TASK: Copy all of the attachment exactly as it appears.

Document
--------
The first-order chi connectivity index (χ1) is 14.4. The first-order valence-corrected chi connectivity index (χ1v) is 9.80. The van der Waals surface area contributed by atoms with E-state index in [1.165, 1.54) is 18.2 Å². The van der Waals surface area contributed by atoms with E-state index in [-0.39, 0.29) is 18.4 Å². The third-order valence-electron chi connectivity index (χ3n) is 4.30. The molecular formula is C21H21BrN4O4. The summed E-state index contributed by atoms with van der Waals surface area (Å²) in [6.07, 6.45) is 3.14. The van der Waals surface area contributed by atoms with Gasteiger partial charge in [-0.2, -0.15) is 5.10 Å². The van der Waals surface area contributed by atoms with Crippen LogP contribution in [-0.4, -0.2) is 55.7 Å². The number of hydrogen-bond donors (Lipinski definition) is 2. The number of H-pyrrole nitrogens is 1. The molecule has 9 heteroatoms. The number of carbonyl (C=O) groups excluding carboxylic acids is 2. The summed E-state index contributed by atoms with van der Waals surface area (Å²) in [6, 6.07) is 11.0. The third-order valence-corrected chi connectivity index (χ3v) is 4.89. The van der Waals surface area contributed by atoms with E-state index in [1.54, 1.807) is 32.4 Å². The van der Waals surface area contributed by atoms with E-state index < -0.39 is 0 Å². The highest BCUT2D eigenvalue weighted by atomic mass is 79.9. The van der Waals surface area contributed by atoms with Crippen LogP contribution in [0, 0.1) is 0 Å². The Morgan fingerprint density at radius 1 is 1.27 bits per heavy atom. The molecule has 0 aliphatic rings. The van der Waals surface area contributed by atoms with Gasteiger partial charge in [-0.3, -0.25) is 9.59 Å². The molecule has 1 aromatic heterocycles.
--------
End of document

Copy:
The first-order chi connectivity index (χ1) is 14.4. The first-order valence-corrected chi connectivity index (χ1v) is 9.80. The van der Waals surface area contributed by atoms with E-state index in [1.165, 1.54) is 18.2 Å². The van der Waals surface area contributed by atoms with E-state index in [-0.39, 0.29) is 18.4 Å². The third-order valence-electron chi connectivity index (χ3n) is 4.30. The molecular formula is C21H21BrN4O4. The summed E-state index contributed by atoms with van der Waals surface area (Å²) in [6.07, 6.45) is 3.14. The van der Waals surface area contributed by atoms with Gasteiger partial charge in [-0.2, -0.15) is 5.10 Å². The van der Waals surface area contributed by atoms with Crippen LogP contribution in [-0.4, -0.2) is 55.7 Å². The number of hydrogen-bond donors (Lipinski definition) is 2. The number of H-pyrrole nitrogens is 1. The molecule has 9 heteroatoms. The number of carbonyl (C=O) groups excluding carboxylic acids is 2. The summed E-state index contributed by atoms with van der Waals surface area (Å²) in [6, 6.07) is 11.0. The third-order valence-corrected chi connectivity index (χ3v) is 4.89. The van der Waals surface area contributed by atoms with E-state index in [1.54, 1.807) is 32.4 Å². The van der Waals surface area contributed by atoms with E-state index < -0.39 is 0 Å². The highest BCUT2D eigenvalue weighted by atomic mass is 79.9. The van der Waals surface area contributed by atoms with Crippen LogP contribution in [0, 0.1) is 0 Å². The Morgan fingerprint density at radius 1 is 1.27 bits per heavy atom. The molecule has 0 aliphatic rings. The van der Waals surface area contributed by atoms with Gasteiger partial charge in [-0.3, -0.25) is 9.59 Å². The molecule has 1 aromatic heterocycles.